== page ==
In this international, assessor-masked, equivalence, randomised, controlled trial conducted at 28 hospitals in Australia, Italy, the USA, the UK, Canada, the Netherlands, and New Zealand, we recruited infants of less than 60 weeks' postmenstrual age who were born at more than 26 weeks' gestation and were undergoing inguinal herniorrhaphy, without previous exposure to general anaesthesia or risk factors for neurological injury. Patients were randomly assigned (1:1) by use of a web-based randomisation service to receive either awake-regional anaesthetic or sevoflurane-based general anaesthetic. Anaesthetists were aware of group allocation, but individuals administering the neurodevelopmental assessments were not. Parents were informed of their infants group allocation upon request, but were told to mask this information from assessors. The primary outcome measure was full-scale intelligence quotient (FSIQ) on the Wechsler Preschool and Primary Scale of Intelligence, third edition (WPPSI-III), at 5 years of age. The primary analysis was done on a per-protocol basis, adjusted for gestational age at birth and country, with multiple imputation used to account for missing data. An intention-to-treat analysis was also done. A difference in means of 5 points was predefined as the clinical equivalence margin. This completed trial is registered with ANZCTR, number ACTRN12606000441516, and ClinicalTrials.gov, number NCT00756600.

Findings
Between Feb 9, 2007, and Jan 31, 2013, 4023 infants were screened and 722 were randomly allocated: 363 (50%) to the awake-regional anaesthesia group and 359 (50%) to the general anaesthesia group. There were 74 protocol violations in the awake-regional anaesthesia group and two in the general anaesthesia group. Primary outcome data for the per-protocol analysis were obtained from 205 children in the awake-regional anaesthesia group and 242 in the general anaesthesia group. The median duration of general anaesthesia was 54 min (IQR 41–70). The mean FSIQ score was 99·08 (SD 18·35) in the awake-regional anaesthesia group and 98·97 (19·66) in the general anaesthesia group, with a difference in means (awake-regional anaesthesia minus general anaesthesia) of 0·23 (95% CI −2·59 to 3·06), providing strong evidence of equivalence. The results of the intention-to-treat analysis were similar to those of the per-protocol analysis.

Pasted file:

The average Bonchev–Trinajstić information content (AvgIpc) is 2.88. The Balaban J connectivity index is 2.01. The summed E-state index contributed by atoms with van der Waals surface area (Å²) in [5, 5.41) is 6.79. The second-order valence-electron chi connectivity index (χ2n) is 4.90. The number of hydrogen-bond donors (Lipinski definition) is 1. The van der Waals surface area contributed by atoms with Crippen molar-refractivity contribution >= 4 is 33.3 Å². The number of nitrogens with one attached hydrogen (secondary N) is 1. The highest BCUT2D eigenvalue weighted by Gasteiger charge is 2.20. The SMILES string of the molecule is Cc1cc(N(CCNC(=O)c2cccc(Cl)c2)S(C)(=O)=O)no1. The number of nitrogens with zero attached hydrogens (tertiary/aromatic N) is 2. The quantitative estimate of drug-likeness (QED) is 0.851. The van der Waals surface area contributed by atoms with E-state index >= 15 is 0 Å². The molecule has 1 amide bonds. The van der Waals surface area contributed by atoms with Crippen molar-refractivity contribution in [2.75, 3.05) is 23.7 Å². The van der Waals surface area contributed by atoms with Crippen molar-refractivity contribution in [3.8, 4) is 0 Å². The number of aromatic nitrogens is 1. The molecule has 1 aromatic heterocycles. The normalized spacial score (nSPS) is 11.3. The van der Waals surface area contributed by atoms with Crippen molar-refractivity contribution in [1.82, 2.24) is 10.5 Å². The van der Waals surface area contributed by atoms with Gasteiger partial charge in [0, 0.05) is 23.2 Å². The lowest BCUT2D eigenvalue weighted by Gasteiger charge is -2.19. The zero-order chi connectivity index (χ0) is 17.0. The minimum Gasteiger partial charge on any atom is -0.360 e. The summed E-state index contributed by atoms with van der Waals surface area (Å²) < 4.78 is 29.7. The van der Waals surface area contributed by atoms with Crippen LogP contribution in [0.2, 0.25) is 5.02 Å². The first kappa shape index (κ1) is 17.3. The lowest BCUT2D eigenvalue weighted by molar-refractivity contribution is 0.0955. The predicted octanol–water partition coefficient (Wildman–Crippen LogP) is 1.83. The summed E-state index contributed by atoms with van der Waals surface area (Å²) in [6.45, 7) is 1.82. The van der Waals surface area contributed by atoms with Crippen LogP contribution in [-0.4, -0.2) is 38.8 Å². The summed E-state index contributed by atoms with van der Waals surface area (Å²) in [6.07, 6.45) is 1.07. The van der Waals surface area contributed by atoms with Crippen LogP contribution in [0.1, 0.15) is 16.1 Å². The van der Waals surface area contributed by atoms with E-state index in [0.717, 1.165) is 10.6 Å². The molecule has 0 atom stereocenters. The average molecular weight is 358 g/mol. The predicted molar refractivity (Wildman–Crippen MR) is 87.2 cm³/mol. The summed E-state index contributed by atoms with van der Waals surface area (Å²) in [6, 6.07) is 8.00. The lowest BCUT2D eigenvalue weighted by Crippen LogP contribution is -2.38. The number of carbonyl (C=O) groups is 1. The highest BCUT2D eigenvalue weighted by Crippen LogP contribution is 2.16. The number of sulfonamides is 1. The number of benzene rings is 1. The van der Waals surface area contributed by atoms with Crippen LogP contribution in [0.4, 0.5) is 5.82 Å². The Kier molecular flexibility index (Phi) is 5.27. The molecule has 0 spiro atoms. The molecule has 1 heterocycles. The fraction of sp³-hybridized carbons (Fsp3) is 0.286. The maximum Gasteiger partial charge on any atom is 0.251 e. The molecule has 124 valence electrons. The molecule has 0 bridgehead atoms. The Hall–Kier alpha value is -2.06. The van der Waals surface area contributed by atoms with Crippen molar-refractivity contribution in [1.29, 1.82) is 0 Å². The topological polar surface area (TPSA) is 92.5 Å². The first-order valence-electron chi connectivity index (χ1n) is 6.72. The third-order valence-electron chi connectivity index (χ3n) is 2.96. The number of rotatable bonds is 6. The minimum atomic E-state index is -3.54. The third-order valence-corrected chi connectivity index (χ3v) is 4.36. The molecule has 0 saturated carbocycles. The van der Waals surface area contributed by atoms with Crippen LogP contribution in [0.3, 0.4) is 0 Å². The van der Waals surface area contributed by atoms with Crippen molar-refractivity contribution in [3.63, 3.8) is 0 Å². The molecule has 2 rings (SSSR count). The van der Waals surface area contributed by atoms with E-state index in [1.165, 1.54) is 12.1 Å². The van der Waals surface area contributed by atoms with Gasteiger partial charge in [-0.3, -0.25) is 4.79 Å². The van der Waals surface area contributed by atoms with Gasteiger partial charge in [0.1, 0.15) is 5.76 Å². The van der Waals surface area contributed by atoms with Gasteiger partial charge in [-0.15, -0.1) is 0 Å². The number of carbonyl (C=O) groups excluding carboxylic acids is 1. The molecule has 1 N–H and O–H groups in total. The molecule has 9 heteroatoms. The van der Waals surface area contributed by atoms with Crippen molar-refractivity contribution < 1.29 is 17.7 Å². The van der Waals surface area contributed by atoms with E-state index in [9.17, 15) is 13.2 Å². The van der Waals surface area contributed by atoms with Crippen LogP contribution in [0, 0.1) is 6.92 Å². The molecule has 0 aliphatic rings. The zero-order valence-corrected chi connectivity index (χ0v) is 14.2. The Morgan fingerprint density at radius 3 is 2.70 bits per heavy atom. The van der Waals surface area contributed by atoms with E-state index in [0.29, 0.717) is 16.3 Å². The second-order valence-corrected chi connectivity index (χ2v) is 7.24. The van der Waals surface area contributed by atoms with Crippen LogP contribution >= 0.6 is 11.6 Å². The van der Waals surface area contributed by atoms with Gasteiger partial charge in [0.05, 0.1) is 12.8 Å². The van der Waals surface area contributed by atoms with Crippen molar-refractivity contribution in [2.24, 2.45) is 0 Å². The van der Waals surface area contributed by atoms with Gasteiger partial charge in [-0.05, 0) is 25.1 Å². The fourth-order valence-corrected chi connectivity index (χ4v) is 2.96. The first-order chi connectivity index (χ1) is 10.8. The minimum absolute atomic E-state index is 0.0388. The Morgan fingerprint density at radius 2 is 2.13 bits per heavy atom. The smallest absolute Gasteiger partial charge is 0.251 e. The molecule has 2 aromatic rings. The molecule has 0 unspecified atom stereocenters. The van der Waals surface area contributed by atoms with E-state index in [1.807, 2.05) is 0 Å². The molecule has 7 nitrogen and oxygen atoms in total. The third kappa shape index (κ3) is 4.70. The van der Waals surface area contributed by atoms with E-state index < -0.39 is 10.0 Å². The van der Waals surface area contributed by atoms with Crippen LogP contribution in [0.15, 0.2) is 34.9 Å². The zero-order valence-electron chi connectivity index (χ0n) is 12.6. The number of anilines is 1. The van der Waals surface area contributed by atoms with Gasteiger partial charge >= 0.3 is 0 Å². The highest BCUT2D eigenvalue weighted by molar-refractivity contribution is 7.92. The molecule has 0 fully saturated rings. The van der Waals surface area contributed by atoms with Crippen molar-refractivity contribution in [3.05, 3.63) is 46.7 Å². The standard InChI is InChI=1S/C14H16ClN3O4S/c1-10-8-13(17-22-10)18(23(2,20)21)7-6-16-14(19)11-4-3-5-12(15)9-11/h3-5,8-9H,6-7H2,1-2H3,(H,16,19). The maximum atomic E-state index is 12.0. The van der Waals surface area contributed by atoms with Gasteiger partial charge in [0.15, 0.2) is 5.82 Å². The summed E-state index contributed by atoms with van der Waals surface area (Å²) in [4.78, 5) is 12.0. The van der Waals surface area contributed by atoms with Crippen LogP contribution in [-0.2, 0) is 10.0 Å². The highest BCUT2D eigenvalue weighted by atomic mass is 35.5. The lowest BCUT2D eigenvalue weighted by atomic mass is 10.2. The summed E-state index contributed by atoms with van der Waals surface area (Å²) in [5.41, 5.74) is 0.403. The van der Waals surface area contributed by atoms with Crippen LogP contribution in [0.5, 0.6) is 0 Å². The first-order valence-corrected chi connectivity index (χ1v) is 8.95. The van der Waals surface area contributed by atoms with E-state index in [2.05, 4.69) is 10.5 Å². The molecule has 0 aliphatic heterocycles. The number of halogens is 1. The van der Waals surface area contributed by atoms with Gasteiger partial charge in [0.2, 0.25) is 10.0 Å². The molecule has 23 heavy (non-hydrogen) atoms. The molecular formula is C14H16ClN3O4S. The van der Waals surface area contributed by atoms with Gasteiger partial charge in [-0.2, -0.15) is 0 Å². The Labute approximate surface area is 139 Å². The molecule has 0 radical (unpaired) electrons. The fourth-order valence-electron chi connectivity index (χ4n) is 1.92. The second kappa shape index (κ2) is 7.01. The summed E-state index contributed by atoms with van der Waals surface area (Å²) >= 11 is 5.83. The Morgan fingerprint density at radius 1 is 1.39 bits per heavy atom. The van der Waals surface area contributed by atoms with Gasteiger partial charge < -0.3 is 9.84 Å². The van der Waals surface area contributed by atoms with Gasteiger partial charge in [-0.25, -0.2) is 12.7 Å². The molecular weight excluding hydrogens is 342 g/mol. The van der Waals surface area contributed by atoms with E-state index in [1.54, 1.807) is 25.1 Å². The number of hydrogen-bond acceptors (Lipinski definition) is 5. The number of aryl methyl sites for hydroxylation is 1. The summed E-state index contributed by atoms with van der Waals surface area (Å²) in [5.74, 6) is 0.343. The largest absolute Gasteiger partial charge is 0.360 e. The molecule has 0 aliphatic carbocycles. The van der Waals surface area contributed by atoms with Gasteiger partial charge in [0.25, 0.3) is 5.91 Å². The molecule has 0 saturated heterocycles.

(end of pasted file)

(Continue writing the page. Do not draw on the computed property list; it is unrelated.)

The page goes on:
Interpretation
Slightly less than 1 h of general anaesthesia in early infancy does not alter neurodevelopmental outcome at age 5 years compared with awake-regional anaesthesia in a predominantly male study population.

Funding
US National Institutes of Health, US Food and Drug Administration, Thrasher Research Fund, Australian National Health and Medical Research Council, Health Technologies Assessment–National Institute for Health Research (UK), Australian and New Zealand College of Anaesthetists, Murdoch Children's Research Institute, Canadian Institutes of Health Research, Canadian Anesthesiologists Society, Pfizer Canada, Italian Ministry of Health, Fonds NutsOhra, UK Clinical Research Network, Perth Children's Hospital Foundation, the Stan Perron Charitable Trust, and the Callahan Estate.

Year2019
JournalThe Lancet
Journal citation393 (10172), pp. 664-677
PublisherElsevier Ltd
ISSN0140-6736
Digital Object Identifier (DOI)https://doi.org/10.1016/S0140-6736(18)32485-1
PubMed ID30782342
Scopus EID2-s2.0-85061349175
PubMed Central IDPMC6500739
Open accessPublished as ‘gold’ (paid) open access
Page range664-677
FunderNational Institutes of Health (NIH), United States of America
Food and Drug Administration (FDA), United States of America
Thrasher Research Fund
National Health and Medical Research Council (NHMRC)
National Institute for Health Research (NIHR)
Australian and New Zealand College of Anaesthetists
Murdoch Children’s Research Institute (MCRI)
Canadian Institutes of Health Research
Canadian Anesthesiologists Society
Pfizer Canada
Italian Ministry of Health
Fonds NutsOhra
UK Clinical Research Network
Perth Children’s Hospital Foundation
Stan Perron Charitable Trust
Callahan Estate
Publisher's version
License
File Access Level
Open
Output statusPublished
Publication dates
Online14 Feb 2019
Publication process dates
Deposited03 Sep 2021